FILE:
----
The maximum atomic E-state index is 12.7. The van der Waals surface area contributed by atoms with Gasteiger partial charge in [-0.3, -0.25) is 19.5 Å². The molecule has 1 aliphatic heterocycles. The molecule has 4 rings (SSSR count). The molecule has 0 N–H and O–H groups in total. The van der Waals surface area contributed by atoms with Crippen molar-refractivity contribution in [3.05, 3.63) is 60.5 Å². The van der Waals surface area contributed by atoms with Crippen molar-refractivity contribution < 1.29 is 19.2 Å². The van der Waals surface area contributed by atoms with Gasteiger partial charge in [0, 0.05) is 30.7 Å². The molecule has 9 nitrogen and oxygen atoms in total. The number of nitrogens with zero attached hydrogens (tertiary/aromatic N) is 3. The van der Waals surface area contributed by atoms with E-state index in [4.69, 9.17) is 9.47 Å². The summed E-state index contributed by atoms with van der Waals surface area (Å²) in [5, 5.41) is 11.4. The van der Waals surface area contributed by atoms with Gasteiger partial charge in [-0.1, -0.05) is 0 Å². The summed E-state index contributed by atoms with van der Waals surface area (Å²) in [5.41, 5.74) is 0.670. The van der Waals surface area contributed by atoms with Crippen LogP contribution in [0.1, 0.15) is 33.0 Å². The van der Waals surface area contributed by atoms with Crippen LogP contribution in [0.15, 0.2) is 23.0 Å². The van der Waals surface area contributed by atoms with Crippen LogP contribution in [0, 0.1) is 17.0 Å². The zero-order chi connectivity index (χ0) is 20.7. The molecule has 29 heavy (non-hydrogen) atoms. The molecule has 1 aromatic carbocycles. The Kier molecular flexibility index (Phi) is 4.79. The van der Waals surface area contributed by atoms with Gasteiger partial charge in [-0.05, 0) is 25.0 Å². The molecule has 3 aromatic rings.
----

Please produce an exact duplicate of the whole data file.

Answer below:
The maximum atomic E-state index is 12.7. The van der Waals surface area contributed by atoms with Gasteiger partial charge in [-0.3, -0.25) is 19.5 Å². The molecule has 1 aliphatic heterocycles. The molecule has 4 rings (SSSR count). The molecule has 0 N–H and O–H groups in total. The van der Waals surface area contributed by atoms with Crippen molar-refractivity contribution in [3.05, 3.63) is 60.5 Å². The van der Waals surface area contributed by atoms with Crippen molar-refractivity contribution < 1.29 is 19.2 Å². The van der Waals surface area contributed by atoms with Gasteiger partial charge in [0, 0.05) is 30.7 Å². The molecule has 9 nitrogen and oxygen atoms in total. The number of nitrogens with zero attached hydrogens (tertiary/aromatic N) is 3. The van der Waals surface area contributed by atoms with E-state index in [4.69, 9.17) is 9.47 Å². The summed E-state index contributed by atoms with van der Waals surface area (Å²) in [5, 5.41) is 11.4. The van der Waals surface area contributed by atoms with Gasteiger partial charge in [-0.1, -0.05) is 0 Å². The summed E-state index contributed by atoms with van der Waals surface area (Å²) in [5.41, 5.74) is 0.670. The van der Waals surface area contributed by atoms with Crippen LogP contribution in [0.1, 0.15) is 33.0 Å². The van der Waals surface area contributed by atoms with Crippen LogP contribution in [0.15, 0.2) is 23.0 Å². The van der Waals surface area contributed by atoms with Crippen LogP contribution in [0, 0.1) is 17.0 Å². The zero-order chi connectivity index (χ0) is 20.7. The molecule has 29 heavy (non-hydrogen) atoms. The molecule has 1 aromatic carbocycles. The Kier molecular flexibility index (Phi) is 4.79. The van der Waals surface area contributed by atoms with Gasteiger partial charge in [-0.05, 0) is 25.0 Å². The molecule has 3 aromatic rings.